he 1994 report of the United Nations Commission on Human Rights, condemning Germany for the first time since World War II for religious discrimination, had hardly been published when the German Federal Labor Court proved the U.N.s Special Rapporteur right in matters of religious discrimination.
In a simple case, where the issue was a question of jurisdiction, the court grossly violated the fundamental due process principle of justice and, consequently, rendered a decision so biased and prejudiced that it has no precedence in modern German jurisprudence.
In his Fall 1994 report, the United Nations Special Rapporteur presented details of violations of the declaration on Elimination of all Forms of Intolerance and Discrimination Based on Religion or Conviction. While most countries, such as Afghanistan, Pakistan and Nigeria, are covered with half or at the most one page, the entry on Germany is three pages long and covers only one subject: The hate campaign against the members of the Scientology religion, sanctioned and carried forward by officials of the German government.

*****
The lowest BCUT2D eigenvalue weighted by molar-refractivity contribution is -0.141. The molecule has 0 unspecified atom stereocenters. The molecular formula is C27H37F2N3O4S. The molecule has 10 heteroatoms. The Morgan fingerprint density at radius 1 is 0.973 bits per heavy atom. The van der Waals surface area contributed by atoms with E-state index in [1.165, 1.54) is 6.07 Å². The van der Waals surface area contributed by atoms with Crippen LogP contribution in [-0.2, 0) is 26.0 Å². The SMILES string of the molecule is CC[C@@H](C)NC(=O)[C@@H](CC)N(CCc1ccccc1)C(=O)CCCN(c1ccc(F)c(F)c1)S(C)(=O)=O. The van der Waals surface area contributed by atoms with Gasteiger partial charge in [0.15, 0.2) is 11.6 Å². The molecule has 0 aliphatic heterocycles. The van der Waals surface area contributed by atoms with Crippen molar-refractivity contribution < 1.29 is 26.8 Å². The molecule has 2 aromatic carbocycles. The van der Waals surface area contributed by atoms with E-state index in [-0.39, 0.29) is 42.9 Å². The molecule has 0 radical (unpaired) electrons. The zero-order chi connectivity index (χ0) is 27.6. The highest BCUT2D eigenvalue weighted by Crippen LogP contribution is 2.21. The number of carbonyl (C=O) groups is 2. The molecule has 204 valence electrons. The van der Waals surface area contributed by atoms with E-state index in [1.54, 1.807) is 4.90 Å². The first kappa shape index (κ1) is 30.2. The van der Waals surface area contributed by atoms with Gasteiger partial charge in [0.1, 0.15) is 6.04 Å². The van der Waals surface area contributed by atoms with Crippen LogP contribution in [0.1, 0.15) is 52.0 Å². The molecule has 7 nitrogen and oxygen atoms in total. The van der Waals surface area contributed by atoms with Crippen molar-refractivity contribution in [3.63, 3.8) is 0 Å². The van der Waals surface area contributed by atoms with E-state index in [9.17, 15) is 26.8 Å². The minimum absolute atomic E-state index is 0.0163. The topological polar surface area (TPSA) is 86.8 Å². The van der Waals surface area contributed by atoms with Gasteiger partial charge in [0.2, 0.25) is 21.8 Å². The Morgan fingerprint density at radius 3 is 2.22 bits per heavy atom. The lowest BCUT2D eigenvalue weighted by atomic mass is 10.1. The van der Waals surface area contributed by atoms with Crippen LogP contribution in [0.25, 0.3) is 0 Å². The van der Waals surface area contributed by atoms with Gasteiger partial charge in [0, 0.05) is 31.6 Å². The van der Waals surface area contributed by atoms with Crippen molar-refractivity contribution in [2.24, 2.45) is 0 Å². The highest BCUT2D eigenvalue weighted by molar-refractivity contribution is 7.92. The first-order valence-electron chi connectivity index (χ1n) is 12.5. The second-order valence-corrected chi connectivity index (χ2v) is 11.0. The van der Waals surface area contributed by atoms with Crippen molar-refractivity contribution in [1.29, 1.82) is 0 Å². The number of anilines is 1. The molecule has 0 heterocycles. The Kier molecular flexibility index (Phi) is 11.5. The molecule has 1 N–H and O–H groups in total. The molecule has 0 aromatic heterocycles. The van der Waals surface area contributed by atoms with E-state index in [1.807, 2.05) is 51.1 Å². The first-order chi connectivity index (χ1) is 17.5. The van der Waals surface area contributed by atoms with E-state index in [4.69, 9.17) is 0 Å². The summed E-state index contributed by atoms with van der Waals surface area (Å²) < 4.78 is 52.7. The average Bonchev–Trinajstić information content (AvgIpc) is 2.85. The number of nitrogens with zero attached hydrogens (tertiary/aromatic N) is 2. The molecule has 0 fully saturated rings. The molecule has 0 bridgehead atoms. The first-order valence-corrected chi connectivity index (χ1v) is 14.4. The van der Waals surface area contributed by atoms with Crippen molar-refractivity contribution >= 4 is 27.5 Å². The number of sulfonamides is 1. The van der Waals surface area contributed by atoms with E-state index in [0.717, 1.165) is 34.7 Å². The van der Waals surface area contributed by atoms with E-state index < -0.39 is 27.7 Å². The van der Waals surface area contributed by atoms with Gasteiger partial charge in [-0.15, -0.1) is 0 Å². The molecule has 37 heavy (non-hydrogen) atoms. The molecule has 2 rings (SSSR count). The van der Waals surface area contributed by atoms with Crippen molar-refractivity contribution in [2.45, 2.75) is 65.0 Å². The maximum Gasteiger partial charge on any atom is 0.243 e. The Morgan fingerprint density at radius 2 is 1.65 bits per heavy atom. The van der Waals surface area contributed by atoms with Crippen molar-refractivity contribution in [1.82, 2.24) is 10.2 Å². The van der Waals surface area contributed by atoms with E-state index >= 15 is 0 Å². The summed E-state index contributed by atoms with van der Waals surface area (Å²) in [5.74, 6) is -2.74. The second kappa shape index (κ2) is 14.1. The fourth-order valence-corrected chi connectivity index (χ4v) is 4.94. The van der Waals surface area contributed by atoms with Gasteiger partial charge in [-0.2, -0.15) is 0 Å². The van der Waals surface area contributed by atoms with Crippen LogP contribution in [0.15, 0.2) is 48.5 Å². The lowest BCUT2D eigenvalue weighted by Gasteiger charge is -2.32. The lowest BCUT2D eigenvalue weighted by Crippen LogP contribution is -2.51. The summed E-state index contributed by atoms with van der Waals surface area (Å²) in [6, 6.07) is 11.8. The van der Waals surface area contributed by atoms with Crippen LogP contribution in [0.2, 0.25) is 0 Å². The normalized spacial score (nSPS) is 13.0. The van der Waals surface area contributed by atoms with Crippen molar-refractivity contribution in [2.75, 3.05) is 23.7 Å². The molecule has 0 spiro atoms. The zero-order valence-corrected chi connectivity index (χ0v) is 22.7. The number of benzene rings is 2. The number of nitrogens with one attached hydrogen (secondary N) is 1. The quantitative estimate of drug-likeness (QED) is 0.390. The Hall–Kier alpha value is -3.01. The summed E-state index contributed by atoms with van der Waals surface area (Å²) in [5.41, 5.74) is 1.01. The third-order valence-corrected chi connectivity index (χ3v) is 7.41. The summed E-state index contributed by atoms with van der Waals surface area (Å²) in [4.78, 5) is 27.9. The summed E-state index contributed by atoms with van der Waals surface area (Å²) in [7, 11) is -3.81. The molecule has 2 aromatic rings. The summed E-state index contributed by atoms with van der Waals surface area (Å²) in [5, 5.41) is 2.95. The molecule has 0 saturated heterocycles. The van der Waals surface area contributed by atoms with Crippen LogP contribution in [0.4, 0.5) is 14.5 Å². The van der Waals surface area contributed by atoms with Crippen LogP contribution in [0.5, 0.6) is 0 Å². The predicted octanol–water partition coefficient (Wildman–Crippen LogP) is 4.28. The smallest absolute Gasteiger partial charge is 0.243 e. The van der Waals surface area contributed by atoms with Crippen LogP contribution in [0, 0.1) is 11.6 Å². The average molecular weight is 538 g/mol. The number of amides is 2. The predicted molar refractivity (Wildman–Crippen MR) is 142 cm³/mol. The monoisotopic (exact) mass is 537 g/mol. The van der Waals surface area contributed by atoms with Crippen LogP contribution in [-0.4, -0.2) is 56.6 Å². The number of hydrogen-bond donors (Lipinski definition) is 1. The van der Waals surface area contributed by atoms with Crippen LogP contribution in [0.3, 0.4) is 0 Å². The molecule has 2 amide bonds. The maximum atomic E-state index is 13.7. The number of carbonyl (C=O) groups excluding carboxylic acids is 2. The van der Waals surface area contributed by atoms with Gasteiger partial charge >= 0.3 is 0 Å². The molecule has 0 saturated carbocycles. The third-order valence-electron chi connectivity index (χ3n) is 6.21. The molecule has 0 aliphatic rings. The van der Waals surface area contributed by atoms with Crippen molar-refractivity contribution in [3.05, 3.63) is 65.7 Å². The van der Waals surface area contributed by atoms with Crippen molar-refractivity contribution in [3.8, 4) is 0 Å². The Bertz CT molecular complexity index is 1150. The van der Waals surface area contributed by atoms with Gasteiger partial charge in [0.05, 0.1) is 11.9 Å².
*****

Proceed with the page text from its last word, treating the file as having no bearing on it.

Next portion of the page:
For the past 17 years, Germanys courts have held invariably that Scientology is a religion and in many cases, the losing party was the government. Some years ago, therefore, government officials began a systematic enlightenment campaign to influence judges across the nation against the Church of Scientology so that courts would no longer assess the Churchs cases on their merits but would view and decide them in the way the government wanted it.
In 1995 and again in 1997, the Federal Administrative Court, upon seeing the actual evidence, clearly acknowledged that the Church of Scientology as a whole is a religious community and entitled to the protection afforded by the Religious Freedom clause of the German Constitution.